The UPA-II for all its serious failings over what is now a national malady did handle the Anna movement with the seriousness it deserved. With regard to Baba Ramdev it went to a point of appearing even submissive, but had the wisdom to carry on a dialogue as it had done earlier with the Lok Pal Bill proponents. It is easy to flex the government muscle; it had wrapped the Baba movement in a space of three hours ; but after it had given dialogue a fair chance. The Baba campaign was basically flawed in content and approach and hence stillborn.

Let us wish that we see a healthy delivery of the Draft Lok Pal Bill. It is a moot point, whether political parties now egging on movements as these, gather the courage to pass the Bill.

R NARAYANAN, Ghaziabad


Swami Ramdev is genuinely and sincerely trying very hard to improve the health of the people through yoga, pranayam and ayurveda, character through moral teachings of Indian ethics and values. He is also fighting a tough battle for bringing black money back to India and to uproot corruption. He has raised important issues concerning the common man. He is trying to channelise the 'aakrosh' of common man in a positive and peaceful way.

But the midnight shameless crackdown on sleeping , unarmed, starving, patriotic satyagrahis in Delhi has sent shockwaves across India. Is this the 'freedom' Nehru declared in his tryst with destiny speech?


Babudom’s hold

P Lal’s middle on the genesis of babudom “The babu and the bureaucrat” (May 25) was knowledgeable and interesting. The ubiquitous “babu” is undoubtedly the foundation stone of bureaucracy. But long before Max Weber’s prophecy, the bureaucracy had become well-established. It had developed its roots from ancient times when monarchies took shape in India and elsewhere in the world, though in different hues and shapes.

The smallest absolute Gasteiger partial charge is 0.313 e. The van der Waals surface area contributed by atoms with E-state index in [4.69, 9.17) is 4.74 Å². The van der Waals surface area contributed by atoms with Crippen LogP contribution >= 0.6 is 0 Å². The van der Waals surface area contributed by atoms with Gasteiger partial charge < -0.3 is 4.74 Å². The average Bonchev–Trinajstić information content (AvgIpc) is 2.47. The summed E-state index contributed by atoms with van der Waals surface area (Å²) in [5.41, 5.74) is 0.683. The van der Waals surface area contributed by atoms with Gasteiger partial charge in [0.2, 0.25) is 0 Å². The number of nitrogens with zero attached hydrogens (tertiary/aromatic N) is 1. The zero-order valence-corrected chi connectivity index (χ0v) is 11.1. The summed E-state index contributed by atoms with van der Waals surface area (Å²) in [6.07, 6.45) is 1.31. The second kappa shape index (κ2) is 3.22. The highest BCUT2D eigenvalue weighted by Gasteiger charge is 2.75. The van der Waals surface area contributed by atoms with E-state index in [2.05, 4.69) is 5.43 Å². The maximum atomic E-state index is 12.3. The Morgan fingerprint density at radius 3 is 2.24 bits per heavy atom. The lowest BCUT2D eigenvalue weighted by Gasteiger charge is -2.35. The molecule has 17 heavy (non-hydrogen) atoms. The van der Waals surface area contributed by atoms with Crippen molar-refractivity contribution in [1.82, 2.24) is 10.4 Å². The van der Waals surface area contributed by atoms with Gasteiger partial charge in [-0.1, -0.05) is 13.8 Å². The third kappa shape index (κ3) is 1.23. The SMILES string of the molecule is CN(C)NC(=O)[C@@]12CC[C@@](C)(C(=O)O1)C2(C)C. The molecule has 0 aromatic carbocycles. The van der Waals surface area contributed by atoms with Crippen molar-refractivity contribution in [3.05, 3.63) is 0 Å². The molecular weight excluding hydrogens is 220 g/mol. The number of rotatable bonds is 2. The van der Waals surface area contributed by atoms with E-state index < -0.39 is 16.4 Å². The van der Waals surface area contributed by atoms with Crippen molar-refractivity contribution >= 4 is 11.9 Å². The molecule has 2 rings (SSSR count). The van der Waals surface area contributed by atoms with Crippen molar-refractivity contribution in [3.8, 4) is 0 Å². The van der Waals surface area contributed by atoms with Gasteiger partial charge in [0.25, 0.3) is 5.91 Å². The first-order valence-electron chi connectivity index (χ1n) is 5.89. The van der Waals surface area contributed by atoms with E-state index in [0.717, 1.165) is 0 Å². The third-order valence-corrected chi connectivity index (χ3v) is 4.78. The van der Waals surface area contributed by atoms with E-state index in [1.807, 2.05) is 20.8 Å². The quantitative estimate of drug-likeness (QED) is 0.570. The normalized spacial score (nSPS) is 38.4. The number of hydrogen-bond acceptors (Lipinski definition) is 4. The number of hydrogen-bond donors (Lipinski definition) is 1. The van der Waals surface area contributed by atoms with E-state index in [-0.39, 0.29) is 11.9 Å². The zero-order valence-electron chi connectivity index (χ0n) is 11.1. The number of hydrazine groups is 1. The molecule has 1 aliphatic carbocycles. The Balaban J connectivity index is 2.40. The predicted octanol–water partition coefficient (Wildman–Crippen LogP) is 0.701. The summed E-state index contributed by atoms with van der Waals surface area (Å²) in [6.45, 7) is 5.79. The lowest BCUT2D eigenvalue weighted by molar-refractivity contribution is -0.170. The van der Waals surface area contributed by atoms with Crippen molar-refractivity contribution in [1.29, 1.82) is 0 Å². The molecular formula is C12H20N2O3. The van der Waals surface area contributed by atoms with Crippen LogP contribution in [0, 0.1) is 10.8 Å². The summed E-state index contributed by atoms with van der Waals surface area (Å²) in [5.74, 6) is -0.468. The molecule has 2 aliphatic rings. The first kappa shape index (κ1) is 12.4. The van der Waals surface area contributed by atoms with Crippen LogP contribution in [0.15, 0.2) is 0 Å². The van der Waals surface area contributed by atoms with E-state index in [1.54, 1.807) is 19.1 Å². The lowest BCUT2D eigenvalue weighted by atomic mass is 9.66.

By the medieval times, bureaucracy had become indispensable for the rulers and oppressive and tyrannical to the common subjects, thus enforcing a loyalty for the throne. A typical tale is still recounted by the so-called descendants of a soldier of the Emperor Akbar’s army.

The soldier, after participating in a number of victorious wars, went to collect his one year’s salary in the capital. The “munshi” in charge of the record of the soldier’s “mansabdari” (a large unit of army of those times) demanded a hefty bribe before disbursing the salary, which the soldier refused arrogantly and declared to report the matter to the high-ups. The wily “munshi” made a false entry in the identification record of the said soldier to the effect that one frontal tooth from the soldier’s mouth was missing at the time of his recruitment in the royal army. Needless to say that no one could dispute the record and the soldier had to remove his frontal tooth to claim his one year’s salary, which was a big sum in those times.

L R SHARMA, Haripur, Sundernagar